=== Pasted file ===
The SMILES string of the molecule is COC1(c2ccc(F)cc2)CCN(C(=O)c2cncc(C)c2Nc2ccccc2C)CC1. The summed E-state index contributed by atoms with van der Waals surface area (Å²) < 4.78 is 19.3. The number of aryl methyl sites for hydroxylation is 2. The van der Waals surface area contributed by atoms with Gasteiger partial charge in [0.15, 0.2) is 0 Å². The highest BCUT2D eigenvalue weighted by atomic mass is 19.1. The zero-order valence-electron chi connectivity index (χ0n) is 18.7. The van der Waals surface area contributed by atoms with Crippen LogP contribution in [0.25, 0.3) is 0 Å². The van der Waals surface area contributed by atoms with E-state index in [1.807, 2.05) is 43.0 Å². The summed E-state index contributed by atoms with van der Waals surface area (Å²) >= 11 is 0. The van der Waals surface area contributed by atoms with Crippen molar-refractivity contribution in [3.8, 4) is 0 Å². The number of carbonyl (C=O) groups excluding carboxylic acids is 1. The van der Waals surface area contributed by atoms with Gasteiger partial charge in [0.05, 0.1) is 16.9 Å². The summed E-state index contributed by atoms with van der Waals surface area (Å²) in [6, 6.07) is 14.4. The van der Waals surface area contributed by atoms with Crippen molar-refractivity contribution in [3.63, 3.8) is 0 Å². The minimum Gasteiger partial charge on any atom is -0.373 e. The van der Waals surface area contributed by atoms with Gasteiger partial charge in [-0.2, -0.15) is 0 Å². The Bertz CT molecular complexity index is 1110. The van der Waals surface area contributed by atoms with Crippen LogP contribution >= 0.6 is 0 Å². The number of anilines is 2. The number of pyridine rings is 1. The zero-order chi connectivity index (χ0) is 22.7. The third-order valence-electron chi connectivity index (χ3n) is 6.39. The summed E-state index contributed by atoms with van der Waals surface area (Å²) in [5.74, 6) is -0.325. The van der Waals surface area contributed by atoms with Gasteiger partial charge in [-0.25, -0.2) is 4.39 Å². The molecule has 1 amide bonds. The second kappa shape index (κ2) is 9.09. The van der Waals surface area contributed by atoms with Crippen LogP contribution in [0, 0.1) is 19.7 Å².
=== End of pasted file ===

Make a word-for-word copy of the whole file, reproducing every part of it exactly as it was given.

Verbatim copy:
The SMILES string of the molecule is COC1(c2ccc(F)cc2)CCN(C(=O)c2cncc(C)c2Nc2ccccc2C)CC1. The summed E-state index contributed by atoms with van der Waals surface area (Å²) < 4.78 is 19.3. The number of aryl methyl sites for hydroxylation is 2. The van der Waals surface area contributed by atoms with Gasteiger partial charge in [0.15, 0.2) is 0 Å². The highest BCUT2D eigenvalue weighted by atomic mass is 19.1. The zero-order valence-electron chi connectivity index (χ0n) is 18.7. The van der Waals surface area contributed by atoms with Crippen LogP contribution in [0.25, 0.3) is 0 Å². The van der Waals surface area contributed by atoms with E-state index in [1.807, 2.05) is 43.0 Å². The summed E-state index contributed by atoms with van der Waals surface area (Å²) >= 11 is 0. The van der Waals surface area contributed by atoms with Crippen molar-refractivity contribution in [3.8, 4) is 0 Å². The number of carbonyl (C=O) groups excluding carboxylic acids is 1. The van der Waals surface area contributed by atoms with Gasteiger partial charge in [0.05, 0.1) is 16.9 Å². The summed E-state index contributed by atoms with van der Waals surface area (Å²) in [6, 6.07) is 14.4. The van der Waals surface area contributed by atoms with Crippen molar-refractivity contribution in [3.63, 3.8) is 0 Å². The minimum Gasteiger partial charge on any atom is -0.373 e. The van der Waals surface area contributed by atoms with Gasteiger partial charge in [-0.2, -0.15) is 0 Å². The Bertz CT molecular complexity index is 1110. The van der Waals surface area contributed by atoms with Crippen LogP contribution >= 0.6 is 0 Å². The number of anilines is 2. The number of pyridine rings is 1. The zero-order chi connectivity index (χ0) is 22.7. The third-order valence-electron chi connectivity index (χ3n) is 6.39. The summed E-state index contributed by atoms with van der Waals surface area (Å²) in [5.74, 6) is -0.325. The van der Waals surface area contributed by atoms with Gasteiger partial charge in [-0.25, -0.2) is 4.39 Å². The molecule has 1 amide bonds. The second kappa shape index (κ2) is 9.09. The van der Waals surface area contributed by atoms with Crippen LogP contribution in [0, 0.1) is 19.7 Å².